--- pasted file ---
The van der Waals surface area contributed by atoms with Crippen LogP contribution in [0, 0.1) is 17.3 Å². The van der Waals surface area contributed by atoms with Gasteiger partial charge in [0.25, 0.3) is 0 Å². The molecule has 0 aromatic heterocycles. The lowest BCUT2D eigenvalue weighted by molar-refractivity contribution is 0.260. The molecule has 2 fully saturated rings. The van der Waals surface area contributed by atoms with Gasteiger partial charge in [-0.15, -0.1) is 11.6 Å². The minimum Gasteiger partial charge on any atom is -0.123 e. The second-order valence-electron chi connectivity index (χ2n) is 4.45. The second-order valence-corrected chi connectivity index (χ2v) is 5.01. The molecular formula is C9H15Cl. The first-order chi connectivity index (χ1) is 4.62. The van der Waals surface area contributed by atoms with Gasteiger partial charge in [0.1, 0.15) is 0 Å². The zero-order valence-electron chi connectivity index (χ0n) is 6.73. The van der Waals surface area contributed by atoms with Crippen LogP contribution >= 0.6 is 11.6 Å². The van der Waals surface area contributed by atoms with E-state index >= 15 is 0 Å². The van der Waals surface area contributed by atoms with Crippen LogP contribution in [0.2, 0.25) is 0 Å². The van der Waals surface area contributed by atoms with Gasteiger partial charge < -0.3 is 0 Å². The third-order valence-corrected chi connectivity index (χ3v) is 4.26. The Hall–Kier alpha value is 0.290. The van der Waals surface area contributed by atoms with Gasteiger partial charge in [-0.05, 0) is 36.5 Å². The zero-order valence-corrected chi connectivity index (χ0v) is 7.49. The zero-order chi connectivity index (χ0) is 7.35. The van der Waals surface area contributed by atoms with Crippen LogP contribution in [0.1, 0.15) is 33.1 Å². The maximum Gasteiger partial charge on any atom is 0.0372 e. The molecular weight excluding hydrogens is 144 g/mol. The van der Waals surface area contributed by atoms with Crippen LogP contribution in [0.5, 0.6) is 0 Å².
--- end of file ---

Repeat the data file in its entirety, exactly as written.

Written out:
The van der Waals surface area contributed by atoms with Crippen LogP contribution in [0, 0.1) is 17.3 Å². The van der Waals surface area contributed by atoms with Gasteiger partial charge in [0.25, 0.3) is 0 Å². The molecule has 0 aromatic heterocycles. The lowest BCUT2D eigenvalue weighted by molar-refractivity contribution is 0.260. The molecule has 2 fully saturated rings. The van der Waals surface area contributed by atoms with Gasteiger partial charge in [-0.15, -0.1) is 11.6 Å². The minimum Gasteiger partial charge on any atom is -0.123 e. The second-order valence-electron chi connectivity index (χ2n) is 4.45. The second-order valence-corrected chi connectivity index (χ2v) is 5.01. The molecular formula is C9H15Cl. The first-order chi connectivity index (χ1) is 4.62. The van der Waals surface area contributed by atoms with Gasteiger partial charge in [0.1, 0.15) is 0 Å². The zero-order valence-electron chi connectivity index (χ0n) is 6.73. The van der Waals surface area contributed by atoms with Crippen LogP contribution >= 0.6 is 11.6 Å². The van der Waals surface area contributed by atoms with E-state index >= 15 is 0 Å². The van der Waals surface area contributed by atoms with Crippen LogP contribution in [0.2, 0.25) is 0 Å². The van der Waals surface area contributed by atoms with Gasteiger partial charge < -0.3 is 0 Å². The third-order valence-corrected chi connectivity index (χ3v) is 4.26. The Hall–Kier alpha value is 0.290. The van der Waals surface area contributed by atoms with Gasteiger partial charge in [-0.05, 0) is 36.5 Å². The zero-order valence-corrected chi connectivity index (χ0v) is 7.49. The zero-order chi connectivity index (χ0) is 7.35. The van der Waals surface area contributed by atoms with Crippen LogP contribution in [0.1, 0.15) is 33.1 Å². The maximum Gasteiger partial charge on any atom is 0.0372 e. The molecular weight excluding hydrogens is 144 g/mol. The van der Waals surface area contributed by atoms with Crippen LogP contribution in [0.5, 0.6) is 0 Å².